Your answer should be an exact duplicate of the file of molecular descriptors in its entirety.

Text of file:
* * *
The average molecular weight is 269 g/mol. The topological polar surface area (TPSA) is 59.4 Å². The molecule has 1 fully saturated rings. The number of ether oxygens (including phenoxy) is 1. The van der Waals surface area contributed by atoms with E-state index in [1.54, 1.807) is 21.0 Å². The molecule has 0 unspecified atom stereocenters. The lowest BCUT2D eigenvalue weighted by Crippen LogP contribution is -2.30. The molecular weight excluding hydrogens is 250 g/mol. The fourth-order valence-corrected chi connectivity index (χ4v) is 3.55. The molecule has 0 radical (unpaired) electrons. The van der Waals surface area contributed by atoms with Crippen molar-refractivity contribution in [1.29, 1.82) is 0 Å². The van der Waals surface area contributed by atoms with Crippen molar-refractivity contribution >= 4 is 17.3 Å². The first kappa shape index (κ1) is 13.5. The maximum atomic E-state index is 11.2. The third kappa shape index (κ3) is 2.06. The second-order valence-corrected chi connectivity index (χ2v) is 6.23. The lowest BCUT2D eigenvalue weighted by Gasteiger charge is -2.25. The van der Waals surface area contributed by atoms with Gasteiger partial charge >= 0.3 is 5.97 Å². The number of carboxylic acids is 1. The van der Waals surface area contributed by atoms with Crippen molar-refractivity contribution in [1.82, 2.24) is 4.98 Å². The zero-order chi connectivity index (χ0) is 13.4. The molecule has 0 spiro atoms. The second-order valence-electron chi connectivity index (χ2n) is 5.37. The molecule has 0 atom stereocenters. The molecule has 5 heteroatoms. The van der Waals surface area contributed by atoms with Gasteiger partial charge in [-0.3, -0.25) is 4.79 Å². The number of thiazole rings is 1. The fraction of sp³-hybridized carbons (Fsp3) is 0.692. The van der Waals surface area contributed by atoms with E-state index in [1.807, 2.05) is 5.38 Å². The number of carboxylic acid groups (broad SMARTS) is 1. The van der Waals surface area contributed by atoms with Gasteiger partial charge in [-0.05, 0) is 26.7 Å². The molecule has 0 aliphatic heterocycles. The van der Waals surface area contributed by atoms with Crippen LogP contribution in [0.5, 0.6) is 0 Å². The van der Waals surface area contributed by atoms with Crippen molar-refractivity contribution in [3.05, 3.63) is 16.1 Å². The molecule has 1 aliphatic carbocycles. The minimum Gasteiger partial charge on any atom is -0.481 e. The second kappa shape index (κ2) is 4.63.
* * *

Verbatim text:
The average molecular weight is 269 g/mol. The topological polar surface area (TPSA) is 59.4 Å². The molecule has 1 fully saturated rings. The number of ether oxygens (including phenoxy) is 1. The van der Waals surface area contributed by atoms with E-state index in [1.54, 1.807) is 21.0 Å². The molecule has 0 unspecified atom stereocenters. The lowest BCUT2D eigenvalue weighted by Crippen LogP contribution is -2.30. The molecular weight excluding hydrogens is 250 g/mol. The fourth-order valence-corrected chi connectivity index (χ4v) is 3.55. The molecule has 0 radical (unpaired) electrons. The van der Waals surface area contributed by atoms with Crippen molar-refractivity contribution in [1.29, 1.82) is 0 Å². The van der Waals surface area contributed by atoms with Crippen molar-refractivity contribution >= 4 is 17.3 Å². The first kappa shape index (κ1) is 13.5. The maximum atomic E-state index is 11.2. The third kappa shape index (κ3) is 2.06. The second-order valence-corrected chi connectivity index (χ2v) is 6.23. The lowest BCUT2D eigenvalue weighted by Gasteiger charge is -2.25. The van der Waals surface area contributed by atoms with Gasteiger partial charge >= 0.3 is 5.97 Å². The number of carboxylic acids is 1. The van der Waals surface area contributed by atoms with Crippen molar-refractivity contribution in [1.82, 2.24) is 4.98 Å². The zero-order chi connectivity index (χ0) is 13.4. The molecule has 0 spiro atoms. The second-order valence-electron chi connectivity index (χ2n) is 5.37. The molecule has 0 atom stereocenters. The molecule has 5 heteroatoms. The van der Waals surface area contributed by atoms with Gasteiger partial charge in [-0.3, -0.25) is 4.79 Å². The number of thiazole rings is 1. The fraction of sp³-hybridized carbons (Fsp3) is 0.692. The van der Waals surface area contributed by atoms with E-state index in [1.807, 2.05) is 5.38 Å². The number of carboxylic acid groups (broad SMARTS) is 1. The van der Waals surface area contributed by atoms with Gasteiger partial charge in [-0.05, 0) is 26.7 Å². The molecule has 0 aliphatic heterocycles. The van der Waals surface area contributed by atoms with Crippen LogP contribution in [0.5, 0.6) is 0 Å². The van der Waals surface area contributed by atoms with Crippen molar-refractivity contribution in [3.05, 3.63) is 16.1 Å². The molecule has 1 aliphatic carbocycles. The minimum Gasteiger partial charge on any atom is -0.481 e. The second kappa shape index (κ2) is 4.63.